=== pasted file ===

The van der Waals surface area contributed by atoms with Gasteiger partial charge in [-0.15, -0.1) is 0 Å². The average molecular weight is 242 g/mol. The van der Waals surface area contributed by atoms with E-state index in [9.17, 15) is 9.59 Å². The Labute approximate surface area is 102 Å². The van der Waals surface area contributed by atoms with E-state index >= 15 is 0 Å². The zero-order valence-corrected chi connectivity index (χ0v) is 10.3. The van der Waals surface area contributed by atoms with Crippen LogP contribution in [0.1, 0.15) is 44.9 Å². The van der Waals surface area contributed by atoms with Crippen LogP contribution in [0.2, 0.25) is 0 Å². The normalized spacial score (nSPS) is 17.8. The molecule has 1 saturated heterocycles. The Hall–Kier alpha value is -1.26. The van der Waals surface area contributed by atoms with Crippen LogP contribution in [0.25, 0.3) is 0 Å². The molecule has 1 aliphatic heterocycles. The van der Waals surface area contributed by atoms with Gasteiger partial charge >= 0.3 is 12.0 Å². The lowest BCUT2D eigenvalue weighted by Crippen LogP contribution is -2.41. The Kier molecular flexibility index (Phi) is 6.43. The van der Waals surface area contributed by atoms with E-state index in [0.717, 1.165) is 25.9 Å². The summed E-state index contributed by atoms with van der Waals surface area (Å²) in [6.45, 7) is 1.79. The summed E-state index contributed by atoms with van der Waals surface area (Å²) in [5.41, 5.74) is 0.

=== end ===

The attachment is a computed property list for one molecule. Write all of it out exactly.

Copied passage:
The van der Waals surface area contributed by atoms with Gasteiger partial charge in [-0.15, -0.1) is 0 Å². The average molecular weight is 242 g/mol. The van der Waals surface area contributed by atoms with E-state index in [9.17, 15) is 9.59 Å². The Labute approximate surface area is 102 Å². The van der Waals surface area contributed by atoms with E-state index >= 15 is 0 Å². The zero-order valence-corrected chi connectivity index (χ0v) is 10.3. The van der Waals surface area contributed by atoms with Crippen LogP contribution in [0.1, 0.15) is 44.9 Å². The van der Waals surface area contributed by atoms with Crippen LogP contribution in [0.2, 0.25) is 0 Å². The normalized spacial score (nSPS) is 17.8. The molecule has 1 saturated heterocycles. The Hall–Kier alpha value is -1.26. The van der Waals surface area contributed by atoms with Crippen LogP contribution in [0.25, 0.3) is 0 Å². The molecule has 1 aliphatic heterocycles. The van der Waals surface area contributed by atoms with Gasteiger partial charge >= 0.3 is 12.0 Å². The lowest BCUT2D eigenvalue weighted by Crippen LogP contribution is -2.41. The Kier molecular flexibility index (Phi) is 6.43. The van der Waals surface area contributed by atoms with E-state index in [0.717, 1.165) is 25.9 Å². The summed E-state index contributed by atoms with van der Waals surface area (Å²) in [6.45, 7) is 1.79. The summed E-state index contributed by atoms with van der Waals surface area (Å²) in [5.41, 5.74) is 0.